New decades are exciting, but anyone who was alive when 1999 rolled into 2000 knows that new millenniums are the real cause for celebration.
It’s mind-blowing to embark on a new THOUSAND years, sure. But the first decade of amillennium has a very underrated asset that no subsequent decade in a millennium does: Perfect New Year’s Eve glasses.
From 2000 to 2009 our foolish glasses-loving society was blessed with conveniently placed zeros that could easily be transformed into lenses. We peered into 2👀0 like innovative style icons, and the concept seamlessly followed us from 2👀1 to 2👀9. In 2👁️1👁️, however, we could sense that the party was coming to an end.
New Year’s Eve glasses really only work 9 out of 100 years.
The intrusive number one in “2010” was a minor setback, but even though our central zeros were gone, we still made the glasses work. Unfortunately, 2010 was our last good year. Once 2👁️11 hit and our second zero vanished, our creativity and logic did too. When it came time to place the lenses in 2011 glasses designers were stumped. They didn’t know what to do with themselves, and as the years passed, our dumb tradition-loving faces that grew accustomed to ringing in the new year with numerical glasses on looked worse and worse.
As we end the decade, let’s take a mortifying look at the New Year’s Eve photo archives to revisit the best and worst glasses of the 2010s. Maybe, just maybe, we’ll learn from our mistakes and make better choices in the 2020s.
As I said, 2010 was a fairly admirable transition year. Some glasses (like the pair in the tweet above) kept the eyeholes in the two zeros, which I believe was smart. But even the glasses that turned the number one into a lens didn’t look so bad. We weren’t overthinking the design at the end of 2009. We were just vibing.
Perhaps this small white Shiba Inu in sparkly purple glasses is persuading me, but I think 2012 was a fine year for glasses, too. You already know I’m OK with zero and one lenses, and the bookending twos made for some lovely symmetry.
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When it comes to New Year’s Eve glasses, the number five looks a lot like a horizontally flipped number two, which means the 2015 glasses are pretty close to the 2012 glasses. Thus, I like them. As BJ Novak said, they’re a bit of a stretch, but this girl looks cool rocking them.
The 2011 glasses were cool enough for Kesha to wear, so who are we to knock them? We did the best we could with an 11, and while they’re not as visually pleasing as the 2012 or 2015 glasses, they worked.
2018 was a special year for glasses because although we had a classic pair with zero and one lenses, designers also got ambitious and made a pair that brought back two round lenses.
In one version of the 2018 glasses the bottom circle of the eight was transformed into an eyehole. While it does look a bit silly to have an eight towering over the two, zero, and one, I give the people credit for making a valiant effort to restore circular eyeholes to the good traditional people.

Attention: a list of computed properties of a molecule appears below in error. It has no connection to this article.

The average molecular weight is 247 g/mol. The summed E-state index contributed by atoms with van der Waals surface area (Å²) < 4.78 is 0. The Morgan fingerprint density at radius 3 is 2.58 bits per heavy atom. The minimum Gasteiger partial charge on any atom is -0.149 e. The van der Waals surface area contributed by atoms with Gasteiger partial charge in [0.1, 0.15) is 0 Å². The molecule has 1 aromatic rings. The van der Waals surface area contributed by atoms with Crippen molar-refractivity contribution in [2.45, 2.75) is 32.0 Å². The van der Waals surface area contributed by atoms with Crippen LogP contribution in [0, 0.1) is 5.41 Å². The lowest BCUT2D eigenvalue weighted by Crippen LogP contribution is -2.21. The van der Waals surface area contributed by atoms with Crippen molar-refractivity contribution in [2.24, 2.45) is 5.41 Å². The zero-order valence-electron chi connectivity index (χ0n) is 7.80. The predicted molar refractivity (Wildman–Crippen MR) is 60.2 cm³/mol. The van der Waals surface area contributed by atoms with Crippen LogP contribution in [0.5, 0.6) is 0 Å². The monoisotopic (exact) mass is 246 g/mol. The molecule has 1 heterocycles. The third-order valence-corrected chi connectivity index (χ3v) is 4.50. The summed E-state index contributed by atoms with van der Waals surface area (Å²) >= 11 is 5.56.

Here’s the deal, 2013 glasses were either fine or completely idiotic. The classic zero/one lens version? Fine. The attempt at creating regular circular eyeholes and shoving the three on top of the second lens? Completely idiotic. Why would we do that? It looks like we took regular 2010 glasses and transformed them into 2010 to the third power glasses!
Transforming the one into a lens isn’t ideal, but it’s not hideous either. We should have vowed to do that through the 2010s and called it a decade. Instead, we went rogue and tried to shove a four up there.
Most 2019 glasses were disgraces. Much like the bad 2013 glasses, the main design involved taking a regular pair of 2010 shades and plopping a nine on top of the second zero, like so.
It looked absolutely ridiculous, but pulling a 2018 and transforming the circle of the nine into a lens (like the rare glasses seen in the photo below) would have been an easy fix. Yeah you have an awkward nine tail on your face, but it’s for one night.
I just — why couldn’t we have made the circle of the six an eyehole? Are we hopeless?
What happened to making the ONE a lens, people? It had to have been better than giving an imposter of a zero a giant seven hat. Hope everyone had fun walking around with awkwardly large sevens on their foreheads. We deserved it.
If you thought nothing could be worse than the 2017 glasses, join the club. Sadly, I regret to inform you that we were wrong. The 2017s are some of the sorriest excuses for eyewear that I’ve ever seen, but in 2020 we had a golden opportunity to make gorgeous symmetrical glasses with two zero lenses and we fucked it up.
Imagine having two zeros in a year and choosing to make an eye hole in the second TWO instead. Or shoving the second two up in the air and pushing the zeros together. It’s unnatural!